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GAZA SCHOOLCHILDREN LACK BASIC EQUIPMENT

Written by admin  •  Thursday, 10.09.2009, 10:39
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GAZA CITY, 9 September 2009 (IRIN) – Some 1,200 students at al-Karmel High School for boys in Gaza City returned to class on 25 August without history and English textbooks, or notebooks and pens – all unavailable on the local market.

Severe damage to the school – caused during the 23-day Israeli offensive on the Gaza Strip which ended on 18 January – has yet to be repaired. Al-Karmel’s principal, Majed Yasin, has had to cover scores of broken windows with plastic sheeting.

“The entire west side of the school was damaged adjacent to Abbas police station which was targeted on 27 December,” said Yasin. “We have yet to repair the US$65,000-worth of damage, since glass and other building materials are still unavailable.”

Educational institutions across Gaza are still reeling from the effects of the Israeli offensive, compounded by the more than two-year Israeli blockade (tightened after Hamas seized power in June 2007), according to the UN Office for the Coordination of Humanitarian Affairs (OCHA).

At least 280 schools out of 641 in Gaza were damaged and 18 destroyed during the military operation. None have been rebuilt or repaired to date due to continued restrictions on the entry of construction materials, OCHA reported.

At the start of the new school year, all 387 government-run primary and secondary schools serving 240,000 students – and 33 private sector schools serving 17,000 students – lack essential education materials, according to the education ministry in Gaza.

Half of all students lack at least one textbook for their coursework this term, the ministry said.

“The war had, and continues to have, a severely negative impact on the entire education system,” Yousef Ibrahim, deputy education minister in Gaza, said. “About 15,000 students from government schools have been transferred to other schools for second shifts, significantly shortening class time.”

He said the damaged schools lacked toilets and water and electricity networks; their classrooms were overcrowded, and they also suffered from shortages of basic items such as desks, doors, chairs and ink for printing.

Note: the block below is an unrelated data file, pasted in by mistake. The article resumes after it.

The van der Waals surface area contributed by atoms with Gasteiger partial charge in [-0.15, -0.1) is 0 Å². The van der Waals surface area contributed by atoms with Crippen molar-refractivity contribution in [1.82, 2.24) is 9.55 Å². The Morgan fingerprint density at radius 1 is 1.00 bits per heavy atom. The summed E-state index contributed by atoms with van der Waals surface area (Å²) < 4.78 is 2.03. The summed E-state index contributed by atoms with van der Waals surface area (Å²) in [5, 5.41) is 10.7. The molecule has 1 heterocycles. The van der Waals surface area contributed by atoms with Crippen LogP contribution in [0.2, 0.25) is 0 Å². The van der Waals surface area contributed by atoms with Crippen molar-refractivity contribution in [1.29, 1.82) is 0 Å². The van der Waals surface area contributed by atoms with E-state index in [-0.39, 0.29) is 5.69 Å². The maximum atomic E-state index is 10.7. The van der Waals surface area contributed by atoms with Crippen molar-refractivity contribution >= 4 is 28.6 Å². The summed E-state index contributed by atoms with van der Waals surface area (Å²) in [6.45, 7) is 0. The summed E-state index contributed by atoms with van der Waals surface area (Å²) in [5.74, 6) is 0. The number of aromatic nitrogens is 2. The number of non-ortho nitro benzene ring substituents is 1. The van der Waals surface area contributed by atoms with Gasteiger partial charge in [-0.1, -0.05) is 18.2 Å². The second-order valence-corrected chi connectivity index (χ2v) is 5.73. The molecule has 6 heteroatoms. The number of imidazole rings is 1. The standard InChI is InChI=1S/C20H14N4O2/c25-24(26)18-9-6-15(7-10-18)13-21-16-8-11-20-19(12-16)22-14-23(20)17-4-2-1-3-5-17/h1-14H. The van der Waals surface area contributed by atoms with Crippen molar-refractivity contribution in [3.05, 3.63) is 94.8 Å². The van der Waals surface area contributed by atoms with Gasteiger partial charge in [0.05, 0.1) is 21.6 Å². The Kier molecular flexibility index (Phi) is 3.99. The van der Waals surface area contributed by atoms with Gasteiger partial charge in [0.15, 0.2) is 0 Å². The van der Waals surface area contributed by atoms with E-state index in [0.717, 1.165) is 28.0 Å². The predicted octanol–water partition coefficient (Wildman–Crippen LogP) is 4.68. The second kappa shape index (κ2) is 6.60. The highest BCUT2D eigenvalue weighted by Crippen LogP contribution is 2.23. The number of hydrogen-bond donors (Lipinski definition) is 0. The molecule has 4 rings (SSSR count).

UNRWA schools affected

More than 80 percent of government-run schools and those run by the UN agency for Palestinian refugees (UNRWA) now have a second shift, according to Ibrahim.

The 221 primary and secondary schools run by UNRWA (in addition to government and privately run schools) are also struggling to accommodate 200,000 students this school year.

“We have only provided the minimum amount of stationery and textbooks to our students, since it is very difficult to bring in these materials and they are unavailable on the local market,” said UNRWA spokesperson Milina Shahin in Gaza.

UNRWA schools are also missing items such as lab equipment, calculators, desks, tables, chairs, and even crayons, said Shahin.

UNRWA planned to build 100 new schools this year, but has had to give up the idea due to a lack of building materials. Thirty-five UNRWA schools are still without windows as a result of the offensive, due to a lack of glass, Shahin said.

“There is no generator at al-Karmel High. The lack of electricity, often all day, is a real challenge for our teachers,” said al-Karmel principal Yasin.

Truckloads of stationery await clearance

Since the beginning of 2009, Israel has allowed 174 truckloads of educational materials to enter Gaza. Of these, only two were carrying stationery, in July and August, OCHA said.

According to the Palestine Trade Centre (PalTrade) and local suppliers, there are nearly 120 truckloads of stationery awaiting clearance to enter.

Ghazi Hamad, head of borders and crossings under the Hamas-led government in Gaza, said some educational materials, such as notebooks and clothing, had entered Gaza via underground tunnels from Egypt, but this was only a token amount.

Teaching has also been affected by the Fatah-Hamas rift: Of the 11,000 teachers in Gaza, 7,000 are employed by the Palestinian Authority in Ramallah (West Bank). Half of these did not return to teach this school year, according to deputy education minister Ibrahim.

“We had to replace them with less qualified teachers, while they chose to stay at home,” he said.

[This report does not necessarily reflect the views of the United Nations]

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